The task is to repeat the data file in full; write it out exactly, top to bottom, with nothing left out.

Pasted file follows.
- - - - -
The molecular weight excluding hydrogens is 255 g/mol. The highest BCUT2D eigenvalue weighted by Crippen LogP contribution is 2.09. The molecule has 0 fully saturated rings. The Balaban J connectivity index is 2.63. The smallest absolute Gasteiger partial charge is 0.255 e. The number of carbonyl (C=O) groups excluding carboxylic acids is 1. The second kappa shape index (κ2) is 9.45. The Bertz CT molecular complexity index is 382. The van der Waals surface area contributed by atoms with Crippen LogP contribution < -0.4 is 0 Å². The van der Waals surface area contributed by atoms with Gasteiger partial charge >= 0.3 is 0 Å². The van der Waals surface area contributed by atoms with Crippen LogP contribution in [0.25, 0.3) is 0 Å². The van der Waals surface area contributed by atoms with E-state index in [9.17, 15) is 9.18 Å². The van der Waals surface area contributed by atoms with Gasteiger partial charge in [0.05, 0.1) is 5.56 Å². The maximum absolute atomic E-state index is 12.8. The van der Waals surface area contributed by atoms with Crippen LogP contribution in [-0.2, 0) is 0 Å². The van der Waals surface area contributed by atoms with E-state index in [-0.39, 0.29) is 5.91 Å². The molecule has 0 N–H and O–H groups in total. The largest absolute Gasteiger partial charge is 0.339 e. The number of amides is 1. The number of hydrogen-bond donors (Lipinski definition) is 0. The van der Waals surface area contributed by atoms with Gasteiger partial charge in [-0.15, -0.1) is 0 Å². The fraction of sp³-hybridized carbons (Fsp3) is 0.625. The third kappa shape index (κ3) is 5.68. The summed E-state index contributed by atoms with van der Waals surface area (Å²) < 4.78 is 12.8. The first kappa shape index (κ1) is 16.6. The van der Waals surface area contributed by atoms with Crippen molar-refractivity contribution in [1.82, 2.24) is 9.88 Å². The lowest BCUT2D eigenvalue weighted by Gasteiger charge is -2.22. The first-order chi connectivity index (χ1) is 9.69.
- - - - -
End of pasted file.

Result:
The molecular weight excluding hydrogens is 255 g/mol. The highest BCUT2D eigenvalue weighted by Crippen LogP contribution is 2.09. The molecule has 0 fully saturated rings. The Balaban J connectivity index is 2.63. The smallest absolute Gasteiger partial charge is 0.255 e. The number of carbonyl (C=O) groups excluding carboxylic acids is 1. The second kappa shape index (κ2) is 9.45. The Bertz CT molecular complexity index is 382. The van der Waals surface area contributed by atoms with Crippen LogP contribution < -0.4 is 0 Å². The van der Waals surface area contributed by atoms with Gasteiger partial charge >= 0.3 is 0 Å². The van der Waals surface area contributed by atoms with Crippen LogP contribution in [0.25, 0.3) is 0 Å². The van der Waals surface area contributed by atoms with E-state index in [9.17, 15) is 9.18 Å². The van der Waals surface area contributed by atoms with Gasteiger partial charge in [0.05, 0.1) is 5.56 Å². The maximum absolute atomic E-state index is 12.8. The van der Waals surface area contributed by atoms with Crippen LogP contribution in [-0.2, 0) is 0 Å². The van der Waals surface area contributed by atoms with E-state index in [-0.39, 0.29) is 5.91 Å². The molecule has 0 N–H and O–H groups in total. The largest absolute Gasteiger partial charge is 0.339 e. The number of amides is 1. The number of hydrogen-bond donors (Lipinski definition) is 0. The van der Waals surface area contributed by atoms with Gasteiger partial charge in [-0.15, -0.1) is 0 Å². The fraction of sp³-hybridized carbons (Fsp3) is 0.625. The third kappa shape index (κ3) is 5.68. The summed E-state index contributed by atoms with van der Waals surface area (Å²) < 4.78 is 12.8. The first kappa shape index (κ1) is 16.6. The van der Waals surface area contributed by atoms with Crippen molar-refractivity contribution in [1.82, 2.24) is 9.88 Å². The lowest BCUT2D eigenvalue weighted by Gasteiger charge is -2.22. The first-order chi connectivity index (χ1) is 9.69.